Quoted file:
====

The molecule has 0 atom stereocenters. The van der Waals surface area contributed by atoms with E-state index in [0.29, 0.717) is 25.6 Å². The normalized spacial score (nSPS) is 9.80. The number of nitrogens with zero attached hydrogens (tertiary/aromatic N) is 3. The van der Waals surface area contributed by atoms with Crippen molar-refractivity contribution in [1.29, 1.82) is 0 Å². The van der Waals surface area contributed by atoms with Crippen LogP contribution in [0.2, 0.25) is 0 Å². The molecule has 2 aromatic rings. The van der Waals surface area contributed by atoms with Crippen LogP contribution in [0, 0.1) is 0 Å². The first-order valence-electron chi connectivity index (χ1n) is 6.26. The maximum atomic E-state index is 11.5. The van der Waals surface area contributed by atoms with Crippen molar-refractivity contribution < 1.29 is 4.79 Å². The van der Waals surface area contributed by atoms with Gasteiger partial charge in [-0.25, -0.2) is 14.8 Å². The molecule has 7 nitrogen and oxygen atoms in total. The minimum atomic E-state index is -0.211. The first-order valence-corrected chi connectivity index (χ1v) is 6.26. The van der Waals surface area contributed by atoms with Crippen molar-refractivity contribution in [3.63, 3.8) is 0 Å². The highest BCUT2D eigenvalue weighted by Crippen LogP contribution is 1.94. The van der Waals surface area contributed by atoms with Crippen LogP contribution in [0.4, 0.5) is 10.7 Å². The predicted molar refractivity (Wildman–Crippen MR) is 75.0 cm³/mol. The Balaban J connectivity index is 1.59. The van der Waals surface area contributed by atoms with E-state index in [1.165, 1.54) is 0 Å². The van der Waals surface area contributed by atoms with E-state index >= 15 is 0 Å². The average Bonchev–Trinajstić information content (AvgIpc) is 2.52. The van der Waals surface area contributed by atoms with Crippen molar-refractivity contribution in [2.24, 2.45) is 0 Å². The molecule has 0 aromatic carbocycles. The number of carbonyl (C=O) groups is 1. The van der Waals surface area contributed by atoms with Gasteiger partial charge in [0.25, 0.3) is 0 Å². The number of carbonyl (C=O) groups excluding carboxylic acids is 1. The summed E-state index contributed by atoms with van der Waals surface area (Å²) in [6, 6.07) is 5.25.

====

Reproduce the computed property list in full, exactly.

The molecule has 0 atom stereocenters. The van der Waals surface area contributed by atoms with E-state index in [0.29, 0.717) is 25.6 Å². The normalized spacial score (nSPS) is 9.80. The number of nitrogens with zero attached hydrogens (tertiary/aromatic N) is 3. The van der Waals surface area contributed by atoms with Crippen molar-refractivity contribution in [1.29, 1.82) is 0 Å². The van der Waals surface area contributed by atoms with Crippen LogP contribution in [0.2, 0.25) is 0 Å². The molecule has 2 aromatic rings. The van der Waals surface area contributed by atoms with Crippen LogP contribution in [0, 0.1) is 0 Å². The first-order valence-electron chi connectivity index (χ1n) is 6.26. The maximum atomic E-state index is 11.5. The van der Waals surface area contributed by atoms with Crippen molar-refractivity contribution < 1.29 is 4.79 Å². The van der Waals surface area contributed by atoms with Gasteiger partial charge in [-0.25, -0.2) is 14.8 Å². The molecule has 7 nitrogen and oxygen atoms in total. The minimum atomic E-state index is -0.211. The first-order valence-corrected chi connectivity index (χ1v) is 6.26. The van der Waals surface area contributed by atoms with Crippen molar-refractivity contribution in [3.63, 3.8) is 0 Å². The highest BCUT2D eigenvalue weighted by Crippen LogP contribution is 1.94. The van der Waals surface area contributed by atoms with Crippen LogP contribution in [0.4, 0.5) is 10.7 Å². The predicted molar refractivity (Wildman–Crippen MR) is 75.0 cm³/mol. The Balaban J connectivity index is 1.59. The van der Waals surface area contributed by atoms with E-state index in [1.165, 1.54) is 0 Å². The van der Waals surface area contributed by atoms with E-state index >= 15 is 0 Å². The average Bonchev–Trinajstić information content (AvgIpc) is 2.52. The van der Waals surface area contributed by atoms with Crippen molar-refractivity contribution in [2.24, 2.45) is 0 Å². The molecule has 0 aromatic carbocycles. The number of carbonyl (C=O) groups is 1. The van der Waals surface area contributed by atoms with Gasteiger partial charge in [0.25, 0.3) is 0 Å². The number of carbonyl (C=O) groups excluding carboxylic acids is 1. The summed E-state index contributed by atoms with van der Waals surface area (Å²) in [6, 6.07) is 5.25.